Abstract Detail



Comparative Genomics/Transcriptomics

DaCosta, Jeffrey [1], Yant, Levi [2], Potter, Daniel [3], Mathews, Sarah [4].

Comparative genomics of a species radiation: sequencing the apple tribe.

Understanding the evolution of species radiations and how genome evolution progresses in this context remains a central problem in biology. An intriguing and important radiation within Rosaceae produced a clade of about 750 woody species distributed in 35 genera with a base chromosome number of x = 17 (tribe Maleae) that includes the apple, pear, and quince genera. The sister group of this clade is the genus Gillenia, which has just two species, both herbaceous perennials with a base chromosome number of x = 9. The Maleae are particularly attractive for the study of genome evolution in the context of a species radiation because of their generally small genome sizes and their origin following a single whole genome duplication (WGD) that postdates their divergence from Gillenia. Early diverging Maleae are similar to Gillenia in having dry fruits and few species. But after the evolution of the pome, they diversified into 32 genera, sorting into lineages with distinctive phenotypic, life history, and ecological traits, including lineages in which repeated hybridization and polyploidy events have contributed to their species-richness. We have produced draft genome assemblies for representative Maleae and outgroups in order to explore the potential impacts of WGD and post-WGD genome evolution on diversification of the Maleae. Specifically, we are reconstructing patterns of lineage-specific gene loss and retention, characterising the expansion and contraction of gene families, and testing for evidence of variable selective pressures. Preliminary results so far suggest that for genes that were single copy before WGD and were subsequently retained as no more than two copies (13,499), about half have reverted to single copy in Maleae. Of the genes that are retained as two-copy, about half are retained in both dry- and pome-fruited taxa and the other half in pome-fruited Maleae only, while a very small proportion of the two-copy genes are retained in dry-fruited taxa only. From these data, we will reconstruct patterns of loss and discuss the results in the context of the potential contribution of reciprocal gene loss to reproductive isolation. We also will discuss findings on rates of gene loss and gain across the Maleae phylogeny, and on specific gene families characterised by expansions and contractions in copy number.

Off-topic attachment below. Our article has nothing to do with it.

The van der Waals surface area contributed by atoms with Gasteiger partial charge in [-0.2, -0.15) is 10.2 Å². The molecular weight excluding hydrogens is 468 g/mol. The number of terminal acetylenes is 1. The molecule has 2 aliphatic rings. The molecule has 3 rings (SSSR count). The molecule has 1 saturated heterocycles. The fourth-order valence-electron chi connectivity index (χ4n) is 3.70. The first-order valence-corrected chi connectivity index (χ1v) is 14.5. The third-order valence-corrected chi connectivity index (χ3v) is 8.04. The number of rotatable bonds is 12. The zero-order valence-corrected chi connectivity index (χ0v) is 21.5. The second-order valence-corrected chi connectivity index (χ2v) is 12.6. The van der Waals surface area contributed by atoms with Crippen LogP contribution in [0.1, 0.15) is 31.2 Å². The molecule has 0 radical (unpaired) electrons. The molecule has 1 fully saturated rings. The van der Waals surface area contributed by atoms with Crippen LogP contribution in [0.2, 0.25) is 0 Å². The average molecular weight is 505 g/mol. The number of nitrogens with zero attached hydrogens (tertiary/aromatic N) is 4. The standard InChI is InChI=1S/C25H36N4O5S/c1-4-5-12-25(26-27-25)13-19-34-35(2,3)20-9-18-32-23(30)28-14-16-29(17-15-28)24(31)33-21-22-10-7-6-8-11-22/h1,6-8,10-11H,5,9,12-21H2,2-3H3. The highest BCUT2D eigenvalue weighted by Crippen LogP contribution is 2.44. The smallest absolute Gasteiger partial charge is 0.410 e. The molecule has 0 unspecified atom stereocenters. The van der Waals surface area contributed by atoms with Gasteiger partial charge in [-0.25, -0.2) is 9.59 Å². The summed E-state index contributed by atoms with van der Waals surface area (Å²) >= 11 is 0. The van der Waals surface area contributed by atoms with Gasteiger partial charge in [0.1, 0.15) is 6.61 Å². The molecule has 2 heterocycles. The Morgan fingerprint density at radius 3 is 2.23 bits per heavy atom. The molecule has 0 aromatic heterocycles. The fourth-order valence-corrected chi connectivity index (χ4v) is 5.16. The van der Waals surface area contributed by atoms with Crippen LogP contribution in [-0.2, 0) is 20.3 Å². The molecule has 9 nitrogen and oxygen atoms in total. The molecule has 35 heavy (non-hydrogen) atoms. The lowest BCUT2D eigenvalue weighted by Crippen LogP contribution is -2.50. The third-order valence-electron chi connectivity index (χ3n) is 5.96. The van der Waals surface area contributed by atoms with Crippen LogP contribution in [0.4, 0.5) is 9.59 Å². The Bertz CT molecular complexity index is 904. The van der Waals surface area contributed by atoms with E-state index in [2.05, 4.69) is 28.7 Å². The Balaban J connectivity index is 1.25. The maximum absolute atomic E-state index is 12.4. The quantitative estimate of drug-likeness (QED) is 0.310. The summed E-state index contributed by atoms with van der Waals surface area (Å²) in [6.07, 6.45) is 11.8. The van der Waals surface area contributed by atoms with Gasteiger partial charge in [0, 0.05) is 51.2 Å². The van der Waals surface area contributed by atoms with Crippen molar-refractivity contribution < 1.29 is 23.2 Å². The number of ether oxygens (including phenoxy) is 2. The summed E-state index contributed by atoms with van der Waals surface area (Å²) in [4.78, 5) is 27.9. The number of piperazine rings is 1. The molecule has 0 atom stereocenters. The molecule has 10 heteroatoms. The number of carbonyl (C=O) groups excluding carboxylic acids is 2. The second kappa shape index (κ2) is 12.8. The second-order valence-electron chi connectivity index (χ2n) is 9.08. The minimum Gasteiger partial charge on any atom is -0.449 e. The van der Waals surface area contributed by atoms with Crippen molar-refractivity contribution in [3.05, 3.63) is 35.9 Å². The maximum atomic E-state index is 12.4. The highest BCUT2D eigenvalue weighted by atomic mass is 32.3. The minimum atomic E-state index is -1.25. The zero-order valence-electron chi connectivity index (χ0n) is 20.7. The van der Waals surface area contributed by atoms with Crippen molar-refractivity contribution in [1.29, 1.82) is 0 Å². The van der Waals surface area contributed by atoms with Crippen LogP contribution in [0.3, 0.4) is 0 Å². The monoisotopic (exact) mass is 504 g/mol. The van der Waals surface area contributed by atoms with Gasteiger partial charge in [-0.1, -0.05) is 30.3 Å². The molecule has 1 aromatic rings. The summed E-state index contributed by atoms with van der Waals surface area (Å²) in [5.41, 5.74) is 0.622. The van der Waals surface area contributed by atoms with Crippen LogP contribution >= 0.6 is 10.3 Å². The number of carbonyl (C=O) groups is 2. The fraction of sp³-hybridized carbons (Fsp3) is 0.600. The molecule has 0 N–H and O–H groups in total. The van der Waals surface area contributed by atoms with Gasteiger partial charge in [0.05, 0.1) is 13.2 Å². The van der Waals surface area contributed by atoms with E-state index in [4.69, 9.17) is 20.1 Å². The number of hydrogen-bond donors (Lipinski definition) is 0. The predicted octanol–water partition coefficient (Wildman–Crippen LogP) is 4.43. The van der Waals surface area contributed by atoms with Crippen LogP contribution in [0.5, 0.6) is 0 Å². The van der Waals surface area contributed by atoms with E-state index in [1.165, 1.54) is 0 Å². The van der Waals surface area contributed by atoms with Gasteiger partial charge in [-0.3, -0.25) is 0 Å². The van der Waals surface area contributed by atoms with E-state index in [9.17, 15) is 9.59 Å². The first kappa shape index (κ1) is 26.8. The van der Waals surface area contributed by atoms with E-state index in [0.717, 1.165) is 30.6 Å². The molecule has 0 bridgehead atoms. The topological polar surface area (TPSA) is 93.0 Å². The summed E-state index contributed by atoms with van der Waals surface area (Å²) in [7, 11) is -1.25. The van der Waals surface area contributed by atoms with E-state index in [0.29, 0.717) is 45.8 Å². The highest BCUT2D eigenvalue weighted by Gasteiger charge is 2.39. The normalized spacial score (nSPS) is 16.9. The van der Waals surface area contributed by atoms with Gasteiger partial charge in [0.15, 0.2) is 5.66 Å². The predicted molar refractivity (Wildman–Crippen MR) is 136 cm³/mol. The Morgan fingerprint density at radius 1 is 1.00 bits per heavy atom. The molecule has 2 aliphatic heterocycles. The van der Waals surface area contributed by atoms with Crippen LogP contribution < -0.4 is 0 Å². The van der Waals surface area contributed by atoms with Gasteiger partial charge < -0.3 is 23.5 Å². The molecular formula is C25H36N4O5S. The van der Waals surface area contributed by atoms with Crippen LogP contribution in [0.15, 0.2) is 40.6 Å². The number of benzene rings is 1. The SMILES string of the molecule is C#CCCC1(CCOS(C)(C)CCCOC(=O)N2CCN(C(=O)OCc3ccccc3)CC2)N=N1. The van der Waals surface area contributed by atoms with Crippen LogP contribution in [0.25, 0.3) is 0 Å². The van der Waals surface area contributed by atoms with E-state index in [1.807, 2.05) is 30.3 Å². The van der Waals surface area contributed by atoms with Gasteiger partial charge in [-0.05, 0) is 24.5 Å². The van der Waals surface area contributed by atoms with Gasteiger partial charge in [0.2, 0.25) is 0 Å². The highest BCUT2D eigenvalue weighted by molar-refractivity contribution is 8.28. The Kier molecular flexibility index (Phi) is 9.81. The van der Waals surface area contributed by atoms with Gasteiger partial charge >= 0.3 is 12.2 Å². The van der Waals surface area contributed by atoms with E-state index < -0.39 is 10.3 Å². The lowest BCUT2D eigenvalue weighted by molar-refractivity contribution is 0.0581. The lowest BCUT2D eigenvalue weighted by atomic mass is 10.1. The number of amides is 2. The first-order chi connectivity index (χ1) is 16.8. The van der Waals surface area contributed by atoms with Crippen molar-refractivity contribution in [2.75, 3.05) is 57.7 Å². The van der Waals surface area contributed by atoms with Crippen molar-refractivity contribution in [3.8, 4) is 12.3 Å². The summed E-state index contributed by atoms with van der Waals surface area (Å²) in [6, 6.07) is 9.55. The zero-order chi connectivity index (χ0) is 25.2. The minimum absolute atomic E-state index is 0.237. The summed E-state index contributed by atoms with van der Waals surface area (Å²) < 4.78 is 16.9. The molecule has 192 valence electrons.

1 - Boston College, Biology Department, Chestnut Hill, MA, 02467, USA
2 - John Innes Centre, Norwich, NR4 7UH, UK
3 - University Of California, Plant Sciences Mail Stop 2, 1 Shields Avenue, Davis, CA, 95616.0, United States
4 - CSIRO National Research Collections Australia, Australian National Herbarium, Clunies Ross Street, GPO 1700, Canberra, ACT, 2601, Australia

Keywords:
Maleae
Rosaceae
Comparative Genomics
whole genome duplication.

Presentation Type: Oral Paper
Number: 0015
Abstract ID:688
Candidate for Awards:Margaret Menzel Award


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